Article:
A former commissioner of examinations went to the extent of even changing the scheduled date of commencing the GCE OL examination from Monday to Tuesday apparently to save the candidates from the influence of Rahu or the inauspicious time. The education authorities did not prevent his stupid act. It did not cause opposition from scientists or teachers either. In view of the above it is not difficult to understand that not only those who have imbibed in myth but also those versed in science too, have contributed to promote this unfortunate situation in Sri Lanka.
I am of the view that the people of Sri Lanka in general and the Sinhalese Buddhist people in particular have a peculiar mental disposition which prevents them understanding or grasping some realities in their correct perspective. Lack of integrity is another characteristic inherent with this mental disposition. The Sinhalese are generally inclined to think that their ethnic group is the highest or the best of all ethnic groups in the world. At the same time, they tend to look down upon the people who are not from the Govigama caste despite the fact that the latter constitutes about half of the population of their ethnic group. It is also a feature found in Tamil society as well.
It can be said that this peculiar mental disposition characterised by such discriminatory elements which has overwhelmed the Sri Lankan society can be said to have impacted as a major factor for the collapse, failure or bankruptcy of the country. As no comprehensive study has been made on this aspect so far, all I could do is present some useful examples to help understand this nature. The examples I wish to present are as follows.
After the Sinhalese society became a literate entity, it was the European civil servants who served in Sri Lanka that discovered and educated the former, of its past history. The European civil servants such as John Doyle, Alexander Johnston, R.C. Wilders, H.W. Codrington, Hugh Neville, Rhys Davies, Thomas Steele and H.C.P. Bell who had engaged themselves in historical, archaeological, religious and literary research in connection with the ancient kingdoms of Anuradhapura and Polonnaruwa and had revealed the glory of the ancient civilisations of Sri Lanka, particularly the advancement that prevailed at that time, about their arts and crafts, irrigation systems, temples and monumental Dagabas, etc. They were the pioneers who published valuable books on the past civilisation of the country.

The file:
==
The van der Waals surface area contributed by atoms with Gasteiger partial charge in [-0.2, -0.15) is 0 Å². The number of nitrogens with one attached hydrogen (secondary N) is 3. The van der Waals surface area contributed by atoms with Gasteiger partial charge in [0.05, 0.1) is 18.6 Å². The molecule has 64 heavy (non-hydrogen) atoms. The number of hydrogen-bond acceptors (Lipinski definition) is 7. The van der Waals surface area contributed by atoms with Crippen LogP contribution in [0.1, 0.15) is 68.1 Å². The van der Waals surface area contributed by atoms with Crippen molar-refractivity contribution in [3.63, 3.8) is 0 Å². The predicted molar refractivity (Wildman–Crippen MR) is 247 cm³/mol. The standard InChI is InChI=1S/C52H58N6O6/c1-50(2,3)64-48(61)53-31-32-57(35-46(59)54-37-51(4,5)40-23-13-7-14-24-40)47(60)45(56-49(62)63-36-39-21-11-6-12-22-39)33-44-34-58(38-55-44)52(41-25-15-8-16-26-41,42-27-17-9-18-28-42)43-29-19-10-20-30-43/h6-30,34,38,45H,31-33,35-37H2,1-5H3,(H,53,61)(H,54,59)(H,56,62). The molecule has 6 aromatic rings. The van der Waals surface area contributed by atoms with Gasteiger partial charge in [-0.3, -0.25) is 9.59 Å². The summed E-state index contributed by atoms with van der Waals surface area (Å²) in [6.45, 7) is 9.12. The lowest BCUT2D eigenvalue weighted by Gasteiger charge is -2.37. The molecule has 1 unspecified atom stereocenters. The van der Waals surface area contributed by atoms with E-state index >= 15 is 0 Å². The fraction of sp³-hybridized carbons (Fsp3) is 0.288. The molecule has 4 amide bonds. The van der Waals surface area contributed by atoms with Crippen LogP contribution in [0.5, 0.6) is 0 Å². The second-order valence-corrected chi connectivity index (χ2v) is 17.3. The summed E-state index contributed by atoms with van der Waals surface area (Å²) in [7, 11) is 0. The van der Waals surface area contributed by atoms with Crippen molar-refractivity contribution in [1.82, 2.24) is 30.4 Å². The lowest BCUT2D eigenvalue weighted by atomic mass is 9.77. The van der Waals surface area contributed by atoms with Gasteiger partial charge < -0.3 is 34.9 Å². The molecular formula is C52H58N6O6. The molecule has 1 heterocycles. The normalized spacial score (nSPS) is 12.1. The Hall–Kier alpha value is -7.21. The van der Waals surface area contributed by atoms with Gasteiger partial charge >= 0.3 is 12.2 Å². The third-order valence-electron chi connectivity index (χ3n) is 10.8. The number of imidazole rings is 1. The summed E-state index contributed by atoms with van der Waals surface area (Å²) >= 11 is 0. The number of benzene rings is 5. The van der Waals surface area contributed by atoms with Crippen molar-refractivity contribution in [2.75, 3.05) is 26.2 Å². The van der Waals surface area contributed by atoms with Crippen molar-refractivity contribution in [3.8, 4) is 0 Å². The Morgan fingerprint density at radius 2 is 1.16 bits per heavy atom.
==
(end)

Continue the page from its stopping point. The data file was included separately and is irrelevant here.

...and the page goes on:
Some local scholars have misconstrued the facts disclosed by the European officials regarding the history of Sri Lanka. Anagarika Dharmapala, who can be considered as the foremost thinker of the Sinhalese people, could be cited as the best example of this. It was he who transmitted the essence of the books written in English by European civil servants, about the glamour of ancient Sri Lanka, to the Sinhala Buddhist people. Sri Lanka undoubtedly had an advanced civilisation that can be praised. But it was not one of the greatest civilisations in the world.
However, Dharmapala interpreted the Sinhala Buddhist civilisation of Sri Lanka disclosed in the books written by the European civil servants as being the best and the noblest of all civilisations that existed in the world thereby prompting the Sinhala Buddhist people of Sri Lanka to believe that they were the noblest and the most exclusive ethnic group in the world. B.H. Farmer has made an intensive analysis on how the Mahavamsa, the great chronicle, has influenced Sinhala people to believe that Sri Lanka, Sinhala race and Buddhism are superior and nobler than all other countries, religions and ethnic groups in the world.